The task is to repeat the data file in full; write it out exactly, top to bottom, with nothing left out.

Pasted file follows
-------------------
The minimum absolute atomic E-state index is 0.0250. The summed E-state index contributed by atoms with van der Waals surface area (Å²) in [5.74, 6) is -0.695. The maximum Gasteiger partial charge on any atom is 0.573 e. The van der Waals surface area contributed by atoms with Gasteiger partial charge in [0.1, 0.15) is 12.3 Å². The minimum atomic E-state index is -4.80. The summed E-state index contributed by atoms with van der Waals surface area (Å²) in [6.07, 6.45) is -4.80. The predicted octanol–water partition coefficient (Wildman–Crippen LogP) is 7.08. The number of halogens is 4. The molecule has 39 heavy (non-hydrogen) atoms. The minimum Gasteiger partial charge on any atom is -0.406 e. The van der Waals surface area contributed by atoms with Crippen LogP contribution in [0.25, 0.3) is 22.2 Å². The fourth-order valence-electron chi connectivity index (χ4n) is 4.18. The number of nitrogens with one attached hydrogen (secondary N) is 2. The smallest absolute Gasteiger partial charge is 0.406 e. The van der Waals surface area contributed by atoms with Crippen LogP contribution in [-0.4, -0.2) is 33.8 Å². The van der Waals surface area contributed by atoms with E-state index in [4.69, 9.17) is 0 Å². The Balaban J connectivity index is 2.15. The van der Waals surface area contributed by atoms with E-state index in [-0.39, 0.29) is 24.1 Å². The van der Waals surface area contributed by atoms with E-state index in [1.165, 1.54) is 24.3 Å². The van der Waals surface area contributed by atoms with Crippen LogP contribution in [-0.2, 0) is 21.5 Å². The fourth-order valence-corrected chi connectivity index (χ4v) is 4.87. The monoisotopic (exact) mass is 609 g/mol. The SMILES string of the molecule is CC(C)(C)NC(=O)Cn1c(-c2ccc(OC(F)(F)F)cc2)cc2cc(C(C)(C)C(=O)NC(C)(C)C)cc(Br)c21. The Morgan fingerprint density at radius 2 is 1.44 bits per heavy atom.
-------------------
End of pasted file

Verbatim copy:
The minimum absolute atomic E-state index is 0.0250. The summed E-state index contributed by atoms with van der Waals surface area (Å²) in [5.74, 6) is -0.695. The maximum Gasteiger partial charge on any atom is 0.573 e. The van der Waals surface area contributed by atoms with Gasteiger partial charge in [0.1, 0.15) is 12.3 Å². The minimum atomic E-state index is -4.80. The summed E-state index contributed by atoms with van der Waals surface area (Å²) in [6.07, 6.45) is -4.80. The predicted octanol–water partition coefficient (Wildman–Crippen LogP) is 7.08. The number of halogens is 4. The molecule has 39 heavy (non-hydrogen) atoms. The minimum Gasteiger partial charge on any atom is -0.406 e. The van der Waals surface area contributed by atoms with Crippen LogP contribution in [0.25, 0.3) is 22.2 Å². The fourth-order valence-electron chi connectivity index (χ4n) is 4.18. The number of nitrogens with one attached hydrogen (secondary N) is 2. The smallest absolute Gasteiger partial charge is 0.406 e. The van der Waals surface area contributed by atoms with Crippen LogP contribution in [-0.4, -0.2) is 33.8 Å². The van der Waals surface area contributed by atoms with E-state index in [4.69, 9.17) is 0 Å². The Balaban J connectivity index is 2.15. The van der Waals surface area contributed by atoms with E-state index in [-0.39, 0.29) is 24.1 Å². The van der Waals surface area contributed by atoms with E-state index in [1.165, 1.54) is 24.3 Å². The van der Waals surface area contributed by atoms with Crippen LogP contribution in [-0.2, 0) is 21.5 Å². The fourth-order valence-corrected chi connectivity index (χ4v) is 4.87. The monoisotopic (exact) mass is 609 g/mol. The SMILES string of the molecule is CC(C)(C)NC(=O)Cn1c(-c2ccc(OC(F)(F)F)cc2)cc2cc(C(C)(C)C(=O)NC(C)(C)C)cc(Br)c21. The Morgan fingerprint density at radius 2 is 1.44 bits per heavy atom.